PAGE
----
The Making of Donald Trump

From Wikipedia, the free encyclopedia
Jump to navigation Jump to search
The Making of Donald Trump
Making Donald Trump Johnston.jpeg
Cover of the first edition
AuthorDavid Cay Johnston
CountryUnited States
SubjectDonald Trump
PublisherMelville House Publishing
Publication date
August 2, 2016
Media typePrint
Pages263 (hardcover edition)
ISBN978-1-61219-632-9 (hardcover)

The Making of Donald Trump is a 2016 biography of the American businessman, property developer and politician Donald Trump by the American investigative journalist David Cay Johnston. It was published by Melville House Publishing.

Johnston first met Trump as a reporter for The Philadelphia Inquirer in June 1988 and likened him to P. T. Barnum. He subsequently reported on Trump for almost 30 years, and wrote the book in 27 days.[1] In an interview with The New York Times Johnston said that Trump had "...seriously damaged his brand" with his presidential campaign and would "follow him for the rest of his life". Johnston also felt that Trump was "masterful at understanding the conventions of journalism" and "remarkably agile at doing as he chooses and getting away with it".[1]

The book entered the New York Times hardcover nonfiction list in fifteenth position[1] and spent four weeks there.[2]


The book consists of 24 chapters, with an introduction and an epilogue. The book details Trump's family history, personal biography and an account of his business career and marriages.


David M. Shribman, writing for The Boston Globe, felt that the book was "a chronicle of mobsters and mistresses, shady construction deals and financial shenanigans, monumental projects and miserable (and possibly illegal) business practices" and that "Much of this slender volume's contents are already part of the public record; some of it is new". Shribman noted that the book focuses on Trump's personal and business life rather than his political career and that "More than a dozen Republican candidates and the entire Democratic Party have made the very same argument Johnston puts forward here. It is an important critique, yet an ignored one. Trump may, and probably does, have all these flaws. He also possesses perhaps the most important, and in some quarters surely the most appealing, message in this year of fear and discontent. The book that explains that is the one worth writing, and waiting for".[3]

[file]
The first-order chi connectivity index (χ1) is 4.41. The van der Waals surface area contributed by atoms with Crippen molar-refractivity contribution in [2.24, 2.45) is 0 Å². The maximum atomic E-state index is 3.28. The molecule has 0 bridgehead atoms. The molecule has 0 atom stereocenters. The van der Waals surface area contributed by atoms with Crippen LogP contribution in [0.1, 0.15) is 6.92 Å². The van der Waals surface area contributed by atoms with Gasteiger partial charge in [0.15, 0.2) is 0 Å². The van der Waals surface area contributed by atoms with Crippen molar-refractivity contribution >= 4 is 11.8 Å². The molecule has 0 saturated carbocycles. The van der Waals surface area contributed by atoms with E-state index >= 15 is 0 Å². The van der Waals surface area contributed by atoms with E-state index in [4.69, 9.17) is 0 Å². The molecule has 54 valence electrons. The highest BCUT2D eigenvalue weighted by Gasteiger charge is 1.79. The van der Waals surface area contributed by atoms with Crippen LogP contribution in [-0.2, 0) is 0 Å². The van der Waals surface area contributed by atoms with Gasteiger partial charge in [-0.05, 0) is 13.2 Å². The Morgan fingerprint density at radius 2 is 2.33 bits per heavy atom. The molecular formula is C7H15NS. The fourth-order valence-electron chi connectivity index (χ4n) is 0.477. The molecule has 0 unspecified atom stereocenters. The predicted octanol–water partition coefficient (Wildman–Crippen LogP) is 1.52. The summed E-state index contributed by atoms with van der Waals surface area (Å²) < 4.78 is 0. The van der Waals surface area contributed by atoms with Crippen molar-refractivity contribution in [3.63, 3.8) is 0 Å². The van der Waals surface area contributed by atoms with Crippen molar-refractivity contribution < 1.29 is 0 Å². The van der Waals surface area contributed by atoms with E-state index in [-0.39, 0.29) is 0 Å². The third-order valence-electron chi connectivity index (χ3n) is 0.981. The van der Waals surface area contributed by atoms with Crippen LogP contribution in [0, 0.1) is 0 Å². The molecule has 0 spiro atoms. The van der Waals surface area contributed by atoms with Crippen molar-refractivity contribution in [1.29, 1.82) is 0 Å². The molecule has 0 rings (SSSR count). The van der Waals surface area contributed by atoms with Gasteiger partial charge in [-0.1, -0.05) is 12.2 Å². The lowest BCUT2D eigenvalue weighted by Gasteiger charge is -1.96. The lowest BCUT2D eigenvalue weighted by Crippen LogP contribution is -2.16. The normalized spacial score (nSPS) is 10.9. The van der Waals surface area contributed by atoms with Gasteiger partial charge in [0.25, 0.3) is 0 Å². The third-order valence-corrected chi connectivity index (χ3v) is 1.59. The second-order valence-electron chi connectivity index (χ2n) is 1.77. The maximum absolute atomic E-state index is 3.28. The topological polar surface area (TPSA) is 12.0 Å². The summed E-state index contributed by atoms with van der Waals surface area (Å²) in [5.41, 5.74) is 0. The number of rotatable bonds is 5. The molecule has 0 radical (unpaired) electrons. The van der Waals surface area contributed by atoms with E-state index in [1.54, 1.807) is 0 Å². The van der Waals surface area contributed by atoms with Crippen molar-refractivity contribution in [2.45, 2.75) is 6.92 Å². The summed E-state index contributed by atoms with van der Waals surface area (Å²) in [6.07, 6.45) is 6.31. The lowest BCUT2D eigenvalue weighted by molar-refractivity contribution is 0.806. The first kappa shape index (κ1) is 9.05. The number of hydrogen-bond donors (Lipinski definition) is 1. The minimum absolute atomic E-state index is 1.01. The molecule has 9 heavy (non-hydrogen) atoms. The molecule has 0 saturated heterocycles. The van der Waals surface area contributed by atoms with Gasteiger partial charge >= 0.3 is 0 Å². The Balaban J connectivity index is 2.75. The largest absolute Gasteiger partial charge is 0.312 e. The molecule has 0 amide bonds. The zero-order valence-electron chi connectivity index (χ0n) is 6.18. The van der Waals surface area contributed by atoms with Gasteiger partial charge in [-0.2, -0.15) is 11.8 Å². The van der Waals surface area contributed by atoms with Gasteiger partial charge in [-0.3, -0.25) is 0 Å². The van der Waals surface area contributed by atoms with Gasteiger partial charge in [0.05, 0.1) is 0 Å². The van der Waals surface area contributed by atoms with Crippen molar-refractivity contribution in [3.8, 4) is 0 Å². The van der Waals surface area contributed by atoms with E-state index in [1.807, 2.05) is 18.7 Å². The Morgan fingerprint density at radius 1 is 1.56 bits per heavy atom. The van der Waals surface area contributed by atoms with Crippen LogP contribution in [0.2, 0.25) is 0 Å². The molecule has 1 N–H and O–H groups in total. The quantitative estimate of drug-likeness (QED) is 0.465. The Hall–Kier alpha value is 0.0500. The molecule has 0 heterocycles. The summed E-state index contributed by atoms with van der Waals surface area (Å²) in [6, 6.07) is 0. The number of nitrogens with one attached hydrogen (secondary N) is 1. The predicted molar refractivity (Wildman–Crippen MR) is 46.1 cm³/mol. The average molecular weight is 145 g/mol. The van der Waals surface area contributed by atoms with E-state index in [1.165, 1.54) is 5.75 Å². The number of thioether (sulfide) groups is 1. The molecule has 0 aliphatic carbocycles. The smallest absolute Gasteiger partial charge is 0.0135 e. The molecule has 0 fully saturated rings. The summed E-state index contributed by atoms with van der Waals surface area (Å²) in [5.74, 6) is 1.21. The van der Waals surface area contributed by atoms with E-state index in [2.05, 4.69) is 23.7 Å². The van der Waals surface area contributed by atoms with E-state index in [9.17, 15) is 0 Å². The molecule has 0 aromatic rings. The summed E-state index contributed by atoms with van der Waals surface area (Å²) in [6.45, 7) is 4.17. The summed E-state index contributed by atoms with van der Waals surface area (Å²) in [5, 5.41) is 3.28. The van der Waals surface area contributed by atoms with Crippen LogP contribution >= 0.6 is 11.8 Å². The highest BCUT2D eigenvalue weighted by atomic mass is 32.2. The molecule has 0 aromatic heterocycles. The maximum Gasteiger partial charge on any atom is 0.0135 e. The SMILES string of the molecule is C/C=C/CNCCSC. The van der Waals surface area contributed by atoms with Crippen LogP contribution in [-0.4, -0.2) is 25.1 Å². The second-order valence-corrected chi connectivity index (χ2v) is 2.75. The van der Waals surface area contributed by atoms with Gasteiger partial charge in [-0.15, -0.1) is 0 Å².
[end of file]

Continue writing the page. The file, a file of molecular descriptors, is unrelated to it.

The book was reviewed by Michael Russell for the Herald Scotland who wrote that the "24 short chapters of the very readable book contain substantial detail regarding Trump's activities since that time. They also dig into his earlier years and some of his family background. As to the truth of these claims, readers will need to make up their own minds". Russell felt that Johnston "sometimes comes across as being almost as self-satisfied and assertive as Trump" but concluded that "Inauguration, unlike baptism, does not wash away sins nor confer wisdom. If even a 10th of David Cay Johnston’s stories are true, then Trump is morally, intellectually, culturally, economically, legally and politically unfit for office of any sort. No wonder so much of the world is shaking its head but also holding its breath".[4]

David J. Lynch reviewed the book for The Financial Times and wrote that "Johnston has done voters a service with this unblinking portrait. He makes a compelling case that Trump has the attributes of both "dictator" and "deceiver" and would be a disaster in the Oval Office. ...Yet, ultimately this is a dispiriting read. If Johnston's rendering of Trump is at all accurate, it is not just the New York businessman who deserves rebuke. So too does an entire American political system that has put him within reach of the White House despite his manifest flaws." Lynch was also critical of Johnston's prose style, feeling that "This slim 210-page volume feels a bit rushed: the transitions can be choppy and, like his subject, Johnston has a healthy regard for his own abilities. ...Tip: when you are taking down one of the world’s great narcissists, go easy on self-promotion" but that it "is a minor flaw in a work that delivers so much insight".[5]


  1. ^ a b c Jennifer Szalai (12 August 2016). "Inside the List". New York Times. Retrieved 22 August 2016.
  2. ^ New York Times (12 August 2016). "New York Times Best Sellers List, September 11, 2016". New York Times. Retrieved 26 September 2016.
  3. ^ David M. Shribman (27 July 2016). "New Trump book adds details but unlikely to change minds". Boston Globe. Retrieved 22 August 2016.
  4. ^ Michael Russell (14 August 2016). "A tragedy in the making: review of The Making of Donald Trump by By David Cay Johnston". Herald Scotland. Retrieved 22 August 2016.
  5. ^ David J. Lynch (16 August 2016). "'The Making of Donald Trump' review — portrait shows he would be a disaster as president". Financial Times. Retrieved 23 August 2016.

External links[edit]